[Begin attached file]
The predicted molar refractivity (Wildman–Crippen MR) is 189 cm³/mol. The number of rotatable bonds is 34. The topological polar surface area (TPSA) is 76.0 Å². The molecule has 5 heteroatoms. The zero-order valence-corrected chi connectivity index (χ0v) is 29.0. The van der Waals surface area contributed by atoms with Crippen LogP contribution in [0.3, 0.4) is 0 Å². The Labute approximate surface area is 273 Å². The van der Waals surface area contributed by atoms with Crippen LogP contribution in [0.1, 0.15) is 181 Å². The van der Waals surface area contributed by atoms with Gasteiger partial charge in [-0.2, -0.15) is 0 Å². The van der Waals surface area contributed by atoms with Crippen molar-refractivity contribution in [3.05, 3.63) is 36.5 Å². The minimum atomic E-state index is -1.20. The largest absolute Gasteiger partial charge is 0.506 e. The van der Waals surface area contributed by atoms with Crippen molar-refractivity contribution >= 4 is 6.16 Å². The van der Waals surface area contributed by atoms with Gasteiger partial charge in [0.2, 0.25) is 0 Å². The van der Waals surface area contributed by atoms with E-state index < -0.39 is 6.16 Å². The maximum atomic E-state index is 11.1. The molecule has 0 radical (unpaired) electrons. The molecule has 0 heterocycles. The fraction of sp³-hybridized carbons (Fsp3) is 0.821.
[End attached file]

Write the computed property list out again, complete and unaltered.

The predicted molar refractivity (Wildman–Crippen MR) is 189 cm³/mol. The number of rotatable bonds is 34. The topological polar surface area (TPSA) is 76.0 Å². The molecule has 5 heteroatoms. The zero-order valence-corrected chi connectivity index (χ0v) is 29.0. The van der Waals surface area contributed by atoms with Crippen LogP contribution in [0.3, 0.4) is 0 Å². The Labute approximate surface area is 273 Å². The van der Waals surface area contributed by atoms with Crippen LogP contribution in [0.1, 0.15) is 181 Å². The van der Waals surface area contributed by atoms with Gasteiger partial charge in [-0.2, -0.15) is 0 Å². The van der Waals surface area contributed by atoms with Crippen molar-refractivity contribution in [3.05, 3.63) is 36.5 Å². The minimum atomic E-state index is -1.20. The largest absolute Gasteiger partial charge is 0.506 e. The van der Waals surface area contributed by atoms with Crippen molar-refractivity contribution >= 4 is 6.16 Å². The van der Waals surface area contributed by atoms with Gasteiger partial charge in [0.2, 0.25) is 0 Å². The van der Waals surface area contributed by atoms with E-state index < -0.39 is 6.16 Å². The maximum atomic E-state index is 11.1. The molecule has 0 radical (unpaired) electrons. The molecule has 0 heterocycles. The fraction of sp³-hybridized carbons (Fsp3) is 0.821.